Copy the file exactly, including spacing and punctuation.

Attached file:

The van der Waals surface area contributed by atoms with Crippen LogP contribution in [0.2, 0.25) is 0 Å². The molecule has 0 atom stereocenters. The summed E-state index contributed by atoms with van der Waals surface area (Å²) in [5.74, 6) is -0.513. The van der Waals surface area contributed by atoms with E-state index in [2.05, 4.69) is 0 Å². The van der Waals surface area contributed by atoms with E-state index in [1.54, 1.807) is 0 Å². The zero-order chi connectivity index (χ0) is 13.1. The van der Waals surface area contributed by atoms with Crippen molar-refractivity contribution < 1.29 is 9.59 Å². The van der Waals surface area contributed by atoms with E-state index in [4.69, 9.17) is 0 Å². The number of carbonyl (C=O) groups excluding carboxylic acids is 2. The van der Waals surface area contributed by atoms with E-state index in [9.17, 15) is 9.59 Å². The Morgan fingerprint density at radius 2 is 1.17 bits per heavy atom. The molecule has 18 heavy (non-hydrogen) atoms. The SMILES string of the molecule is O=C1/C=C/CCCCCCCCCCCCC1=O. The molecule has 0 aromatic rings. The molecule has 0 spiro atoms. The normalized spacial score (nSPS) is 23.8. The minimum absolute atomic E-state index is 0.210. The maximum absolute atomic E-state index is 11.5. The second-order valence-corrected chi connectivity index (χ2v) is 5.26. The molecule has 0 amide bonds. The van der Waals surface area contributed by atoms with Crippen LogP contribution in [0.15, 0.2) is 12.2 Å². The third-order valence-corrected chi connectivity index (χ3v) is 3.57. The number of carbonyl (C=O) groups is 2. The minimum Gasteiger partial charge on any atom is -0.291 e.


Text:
The van der Waals surface area contributed by atoms with Crippen LogP contribution in [0.2, 0.25) is 0 Å². The molecule has 0 atom stereocenters. The summed E-state index contributed by atoms with van der Waals surface area (Å²) in [5.74, 6) is -0.513. The van der Waals surface area contributed by atoms with E-state index in [2.05, 4.69) is 0 Å². The van der Waals surface area contributed by atoms with E-state index in [1.54, 1.807) is 0 Å². The zero-order chi connectivity index (χ0) is 13.1. The van der Waals surface area contributed by atoms with Crippen molar-refractivity contribution < 1.29 is 9.59 Å². The van der Waals surface area contributed by atoms with E-state index in [4.69, 9.17) is 0 Å². The number of carbonyl (C=O) groups excluding carboxylic acids is 2. The van der Waals surface area contributed by atoms with E-state index in [9.17, 15) is 9.59 Å². The Morgan fingerprint density at radius 2 is 1.17 bits per heavy atom. The molecule has 18 heavy (non-hydrogen) atoms. The SMILES string of the molecule is O=C1/C=C/CCCCCCCCCCCCC1=O. The molecule has 0 aromatic rings. The molecule has 0 spiro atoms. The normalized spacial score (nSPS) is 23.8. The minimum absolute atomic E-state index is 0.210. The maximum absolute atomic E-state index is 11.5. The second-order valence-corrected chi connectivity index (χ2v) is 5.26. The molecule has 0 amide bonds. The van der Waals surface area contributed by atoms with Crippen LogP contribution in [0.15, 0.2) is 12.2 Å². The third-order valence-corrected chi connectivity index (χ3v) is 3.57. The number of carbonyl (C=O) groups is 2. The minimum Gasteiger partial charge on any atom is -0.291 e.